Kentucky ‘Auxiliary Sheriff’ Does Not Have Property Right To Job

Denny Adams was an “auxiliary sheriff” with the Fulton County, Kentucky Sheriff’s Department. The position was a volunteer position, and Adams never had an employment contract with the Sheriff’s Office and never received a salary for his efforts. He never took an oath of office nor was he issued a firearm. He was, however, given a badge and other forms of identification that associated him with the authority of the Sheriff’s Office.

As an auxiliary deputy sheriff, Adams’s duties primarily involved highway patrol and the transportation of prisoners. The only form of payment Adams received from the Sheriff’s Office was reimbursement for meals he purchased while transporting prisoners. In all, Adams served as an auxiliary deputy on a purely volunteer basis and for his own personal enjoyment.

Sometime after Adams began volunteering, the Sheriff was diagnosed with cancer and discontinued his day-to-day activities with the Sheriff’s Office while undergoing treatment. The Sheriff delegated all of his authority to his chief deputy, who later summoned Adams to his office for the purpose of discussing a number of oral and written complaints filed against Adams. During the meeting, the chief deputy suspended Adams from his position.

Adams also owned and operated Adams Wrecker Service. The Sheriff’s Office included Adams Wrecker Service in a rotation of local businesses used for the provision of wrecker services in Fulton County. At a July 12, 2012 meeting, the Fiscal Court voted to “stop doing business with Adams Brothers Body Shop and Wrecker Service until further notice.” The Fiscal Court made its decision 21 days after Adams was suspended from the Sheriff’s Office.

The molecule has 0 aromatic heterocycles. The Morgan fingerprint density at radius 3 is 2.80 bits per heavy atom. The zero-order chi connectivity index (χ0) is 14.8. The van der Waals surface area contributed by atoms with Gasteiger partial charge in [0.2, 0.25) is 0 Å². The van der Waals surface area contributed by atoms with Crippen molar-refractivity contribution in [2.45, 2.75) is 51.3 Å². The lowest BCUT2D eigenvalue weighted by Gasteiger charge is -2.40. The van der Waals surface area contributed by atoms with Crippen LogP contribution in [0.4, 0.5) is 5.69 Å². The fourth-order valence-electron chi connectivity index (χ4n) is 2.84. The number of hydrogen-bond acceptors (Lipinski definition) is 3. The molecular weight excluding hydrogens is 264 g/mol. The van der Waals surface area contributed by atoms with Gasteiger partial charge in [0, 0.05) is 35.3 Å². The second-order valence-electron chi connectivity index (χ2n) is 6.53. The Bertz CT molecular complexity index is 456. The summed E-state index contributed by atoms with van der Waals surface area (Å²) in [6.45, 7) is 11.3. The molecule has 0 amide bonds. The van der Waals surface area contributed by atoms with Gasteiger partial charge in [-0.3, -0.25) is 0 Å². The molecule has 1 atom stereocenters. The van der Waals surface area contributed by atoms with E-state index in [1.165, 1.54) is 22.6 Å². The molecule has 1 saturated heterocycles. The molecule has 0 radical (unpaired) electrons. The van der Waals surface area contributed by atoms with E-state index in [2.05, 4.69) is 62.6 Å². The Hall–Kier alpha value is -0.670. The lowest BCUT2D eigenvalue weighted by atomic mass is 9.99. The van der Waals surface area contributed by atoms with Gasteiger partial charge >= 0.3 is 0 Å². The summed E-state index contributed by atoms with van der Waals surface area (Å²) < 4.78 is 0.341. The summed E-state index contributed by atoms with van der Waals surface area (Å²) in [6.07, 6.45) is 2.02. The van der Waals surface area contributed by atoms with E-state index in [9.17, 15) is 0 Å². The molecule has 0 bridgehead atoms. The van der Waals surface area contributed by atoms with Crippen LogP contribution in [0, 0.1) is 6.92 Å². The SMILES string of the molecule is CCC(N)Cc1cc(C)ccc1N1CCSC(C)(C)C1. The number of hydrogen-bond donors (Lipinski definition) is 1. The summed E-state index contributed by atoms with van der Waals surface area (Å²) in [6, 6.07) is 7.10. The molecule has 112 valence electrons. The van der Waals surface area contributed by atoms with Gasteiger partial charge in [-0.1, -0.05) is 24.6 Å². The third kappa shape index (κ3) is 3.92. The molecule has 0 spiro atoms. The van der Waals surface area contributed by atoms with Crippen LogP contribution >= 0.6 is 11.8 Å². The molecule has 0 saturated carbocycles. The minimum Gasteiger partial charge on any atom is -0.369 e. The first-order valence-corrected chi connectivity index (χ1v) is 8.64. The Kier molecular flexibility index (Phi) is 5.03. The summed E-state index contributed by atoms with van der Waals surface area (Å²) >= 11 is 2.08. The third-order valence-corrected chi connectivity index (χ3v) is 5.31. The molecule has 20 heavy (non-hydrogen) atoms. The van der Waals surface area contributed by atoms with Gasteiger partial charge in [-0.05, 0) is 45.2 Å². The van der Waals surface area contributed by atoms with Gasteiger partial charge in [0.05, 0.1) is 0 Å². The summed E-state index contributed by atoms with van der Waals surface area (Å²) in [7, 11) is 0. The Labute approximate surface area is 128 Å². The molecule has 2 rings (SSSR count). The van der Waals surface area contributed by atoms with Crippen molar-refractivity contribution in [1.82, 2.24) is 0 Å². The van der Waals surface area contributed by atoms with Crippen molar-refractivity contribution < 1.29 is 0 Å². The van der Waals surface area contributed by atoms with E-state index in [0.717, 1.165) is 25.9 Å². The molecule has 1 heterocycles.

Adams sued the County, contending that his suspension was the sole reason the Fiscal Court voted to discontinue its relationship with his business, and that his suspension and the Fiscal Court’s decision to stop doing business with Adams Wrecker Service were violations of his due process rights.

A federal court dismissed the lawsuit, finding that Adams had no due process rights to begin with. The Court held that “Adams’s procedural due process claim fails because he cannot, as a matter of law, demonstrate that he had a protected property interest in his position as an auxiliary deputy sheriff. Property interests protected by the Constitution stem from an independent source, such as state law, and are not created by the Constitution itself. In order to establish a protected property interest in his position as an auxiliary deputy sheriff, Adams must be able to point to some statutory or contractual right conferred by the state which supports a legitimate claim to continued employment. Even assuming for the purposes of analysis that Adams’s role as an auxiliary deputy could be considered ‘employment,’ he cannot point to any state law or contractual right that would vest him with a legitimate expectation in continued employment.

“In Kentucky, county sheriffs are elected, constitutional officers. Unless the individual counties establish a deputy sheriff merit board, the Sheriff may appoint his or her own deputies and may revoke the appointment at his or her pleasure. In the present case, Fulton County has not established a deputy sheriff merit board. Therefore, the chief deputy had the authority to hire and fire deputies and auxiliary deputies, like Adams, in his discretion.”

The Court then turned to the County’s decision to stop doing business with Adams’ towing company. The Court ruled that “as a matter of law, Adams cannot show that his business relationship with Fulton County created a constitutionally protected property interest. The Fiscal Court’s decision to do business with Adams was wholly discretionary, and ‘a party cannot possess a property interest in the receipt of a benefit when the decision to award or withhold the benefit is wholly discretionary.’”

Adams v. Fulton County Fiscal Court, 2012 WL 3791326 (W.D. Ky. 2012).